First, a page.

Thursday, May 17, 2007

I was asked by a choir friend last night how anyone could be so transparent as to write about their personal life in such a public way as a blog. I'm not sure my explanation satisfied her, it didn't satisfy me, even though I've given it some thought. I belabored the idea of transparency last year after taking this blog from a private status to a public one, so I won't recycle that.

What I thought about on my way home from choir was that I grew up in what is sometimes referred to as a "goldfish bowl." A pastor's family had less privacy when I was a child than they do now. The benefit of being scrutinized 24-7 is that the subjects of this scrutiny develop a tough hide. We're not impervious to criticism, we just don't take it as seriously as some do. I learned that criticism says more about the critic than the criticized. People in small churches and communities, for the most part, finally realized it was to their own benefit not to pay more attention to what the pastor and his family said, did, wore, or dated than to their own families.

The words, "Everything you say and do is a reflection on your father," was an admonishment my mother frequently used trying to control her 3 strong willed children. And it made me cringe, like fingernails on a chalkboard. If my father needed his children's good behavior to prop up his public image, he was on shaky ground, indeed. "Let's give 'em something to talk about," was often my first thought, if not my spoken response.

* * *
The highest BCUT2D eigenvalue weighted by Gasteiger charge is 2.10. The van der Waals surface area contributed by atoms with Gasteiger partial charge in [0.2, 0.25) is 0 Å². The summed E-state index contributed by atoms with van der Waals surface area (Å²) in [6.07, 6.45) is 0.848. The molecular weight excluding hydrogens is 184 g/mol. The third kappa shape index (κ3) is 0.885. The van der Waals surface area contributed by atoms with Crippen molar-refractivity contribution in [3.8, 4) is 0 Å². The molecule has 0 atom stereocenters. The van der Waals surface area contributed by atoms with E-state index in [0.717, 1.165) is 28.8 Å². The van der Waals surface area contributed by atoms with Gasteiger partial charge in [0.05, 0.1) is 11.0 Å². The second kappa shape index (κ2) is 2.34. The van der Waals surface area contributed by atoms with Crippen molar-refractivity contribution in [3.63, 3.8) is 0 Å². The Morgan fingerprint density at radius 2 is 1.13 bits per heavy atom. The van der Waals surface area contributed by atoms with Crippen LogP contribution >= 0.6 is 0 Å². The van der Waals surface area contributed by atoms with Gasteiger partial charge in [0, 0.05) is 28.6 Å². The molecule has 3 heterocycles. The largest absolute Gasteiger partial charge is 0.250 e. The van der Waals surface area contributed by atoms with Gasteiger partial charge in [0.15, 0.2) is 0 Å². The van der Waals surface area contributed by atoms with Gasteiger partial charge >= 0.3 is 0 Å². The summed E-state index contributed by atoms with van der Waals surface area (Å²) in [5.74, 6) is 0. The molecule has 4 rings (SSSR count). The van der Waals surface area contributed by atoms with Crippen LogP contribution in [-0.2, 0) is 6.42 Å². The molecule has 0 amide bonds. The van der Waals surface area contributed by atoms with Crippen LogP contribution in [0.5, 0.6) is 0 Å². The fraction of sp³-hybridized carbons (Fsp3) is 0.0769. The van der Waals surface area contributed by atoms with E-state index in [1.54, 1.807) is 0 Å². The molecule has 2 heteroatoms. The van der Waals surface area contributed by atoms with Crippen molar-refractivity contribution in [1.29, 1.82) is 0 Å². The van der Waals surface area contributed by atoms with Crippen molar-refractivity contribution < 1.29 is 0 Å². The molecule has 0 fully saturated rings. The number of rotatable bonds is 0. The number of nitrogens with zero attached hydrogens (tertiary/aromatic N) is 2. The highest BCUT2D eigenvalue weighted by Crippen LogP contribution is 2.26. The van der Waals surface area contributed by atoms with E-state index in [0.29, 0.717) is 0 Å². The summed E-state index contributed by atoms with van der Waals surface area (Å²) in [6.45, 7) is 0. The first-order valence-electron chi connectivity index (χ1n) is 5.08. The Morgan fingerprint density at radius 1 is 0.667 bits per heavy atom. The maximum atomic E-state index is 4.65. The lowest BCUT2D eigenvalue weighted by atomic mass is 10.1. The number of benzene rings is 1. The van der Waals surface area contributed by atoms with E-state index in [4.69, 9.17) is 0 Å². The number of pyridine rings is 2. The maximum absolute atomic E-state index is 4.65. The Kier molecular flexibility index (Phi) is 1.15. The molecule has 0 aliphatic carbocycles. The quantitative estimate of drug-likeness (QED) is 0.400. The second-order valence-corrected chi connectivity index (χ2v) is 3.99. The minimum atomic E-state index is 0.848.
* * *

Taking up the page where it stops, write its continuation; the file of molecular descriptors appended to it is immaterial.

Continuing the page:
"Preacher's kids are the worst ones," is a cliche I still hear whenever someone finds out my father was a pastor. Some of us worked hard at giving pk's their bad reputation. Truth is, I knew kids who acted much worse than we did, but they did not live in a goldfish bowl. There was a time when I so deeply resented our conspicuousness, I could have easily become a recluse. I still struggle with it, but I don't want to go to the opposite extreme and be an exhibitionist, either. Knowing where to draw the line, or in contemporary parlance, "set the boundaries," has always been difficult for me. Learning discretion has been a life-long challenge. I enjoy a small amount of attention with some control over what is revealed and what is kept private. The blog gives me that. Hopefully, it helps someone along their way; then I don't feel completely narcissistic.

Maybe that's why I have not given the web address to this blog to but a couple of people at church. If the rest happen to find it, that's ok, but it won't be because I gave it to them. There are limits to what I am willing to publish from the "Shameless Plug and Self Promotion Department." The rest of you know me well enough to put things I say in their proper context, at least, I hope you do. And I'm not likely to see you face to face every few days like church friends.

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